- The Washington Times - Saturday, December 6, 2014

The New York City policeman who fatally shot an unarmed black man in a housing project did not tell his boss or a 911 operator about the incident for more than six minutes, according to a report in the New York Daily News.

But as Akai Gurley lay dying, the cops were busy texting their union representative in those vital moments, the paper reported, citing unnamed sources.

During that Nov. 20 incident, according to the Daily News, officers Peter Liang and Shaun Landau did not respond to calls from both their commanding officer and from an emergency operator who had just taken a 911 call from a neighbor in the Brooklyn housing development who had heard the commotion.

“That’s showing negligence,” a law enforcement source told the Daily News about texting their union rep before seeking help from other policemen or medical personnel. “The guy is dying and you still haven’t called it in?”

In addition, the text messages showed that Officer Liang, who fired the single fatal shot in a darkened stairwell, and Officer Landau didn’t even know the building’s exact address.

The two men were not supposed to be doing a patrol in the stairways of the Louis Pink Houses, according to the Daily News sources, who said Deputy Inspector Miguel Iglesias disliked “vertical” patrols and preferred that his officers patrol outside the housing-project’s buildings.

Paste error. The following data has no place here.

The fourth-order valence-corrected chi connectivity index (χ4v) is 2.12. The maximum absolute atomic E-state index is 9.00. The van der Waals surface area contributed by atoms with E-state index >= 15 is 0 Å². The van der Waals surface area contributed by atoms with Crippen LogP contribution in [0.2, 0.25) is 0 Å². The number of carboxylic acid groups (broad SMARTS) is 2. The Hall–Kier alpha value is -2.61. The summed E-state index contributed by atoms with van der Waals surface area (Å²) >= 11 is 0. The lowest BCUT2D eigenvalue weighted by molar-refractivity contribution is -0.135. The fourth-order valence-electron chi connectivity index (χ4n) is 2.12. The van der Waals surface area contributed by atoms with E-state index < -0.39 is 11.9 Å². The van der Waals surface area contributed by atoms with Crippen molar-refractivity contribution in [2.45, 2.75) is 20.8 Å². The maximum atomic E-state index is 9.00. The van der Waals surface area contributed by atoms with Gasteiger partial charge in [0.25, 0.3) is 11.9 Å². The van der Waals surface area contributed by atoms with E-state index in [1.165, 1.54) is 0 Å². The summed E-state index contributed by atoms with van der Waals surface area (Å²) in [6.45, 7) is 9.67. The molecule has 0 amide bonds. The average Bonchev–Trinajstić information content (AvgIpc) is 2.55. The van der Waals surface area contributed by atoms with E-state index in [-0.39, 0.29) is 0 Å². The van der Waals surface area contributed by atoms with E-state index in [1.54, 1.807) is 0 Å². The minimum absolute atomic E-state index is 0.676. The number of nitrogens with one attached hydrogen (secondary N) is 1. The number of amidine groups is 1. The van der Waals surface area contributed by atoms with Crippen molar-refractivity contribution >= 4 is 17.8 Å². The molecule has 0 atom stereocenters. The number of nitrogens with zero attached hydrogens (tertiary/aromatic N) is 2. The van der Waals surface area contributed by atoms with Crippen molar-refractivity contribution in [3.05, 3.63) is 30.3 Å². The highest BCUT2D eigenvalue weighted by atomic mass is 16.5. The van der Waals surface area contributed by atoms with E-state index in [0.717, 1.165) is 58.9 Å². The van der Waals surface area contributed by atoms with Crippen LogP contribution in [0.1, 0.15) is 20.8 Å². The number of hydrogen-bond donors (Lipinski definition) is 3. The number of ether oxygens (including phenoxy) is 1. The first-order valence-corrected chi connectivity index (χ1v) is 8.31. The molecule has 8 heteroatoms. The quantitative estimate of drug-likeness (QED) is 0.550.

One of the sources told the Daily News that when the commander learned of the shooting, he flew into a rage, saying “I told them not to do verticals.”
Gurley’s burial was scheduled for Saturday.

The Daily News report comes in the immediate wake of a Staten Island grand jury’s refusal to indict Officer Daniel Pantaleo on any charges in the videotaped chokehold death of Eric Garner, prompting several days of nationwide demonstrations in New York and around the country.

Brooklyn District Attorney Kenneth Thompson is expected to present evidence to a grand jury in the Gurley shooting this month.

Neither the Brooklyn District Attorney’s office nor the NYPD had any immediate comment.

The shooting occurred Nov. 20 in a stairwell that was dark because its lights, which the New York City Housing Authority had been asked to fix months earlier, were still broken. According to the Daily News, they were fixed a few hours after the fatal shooting.

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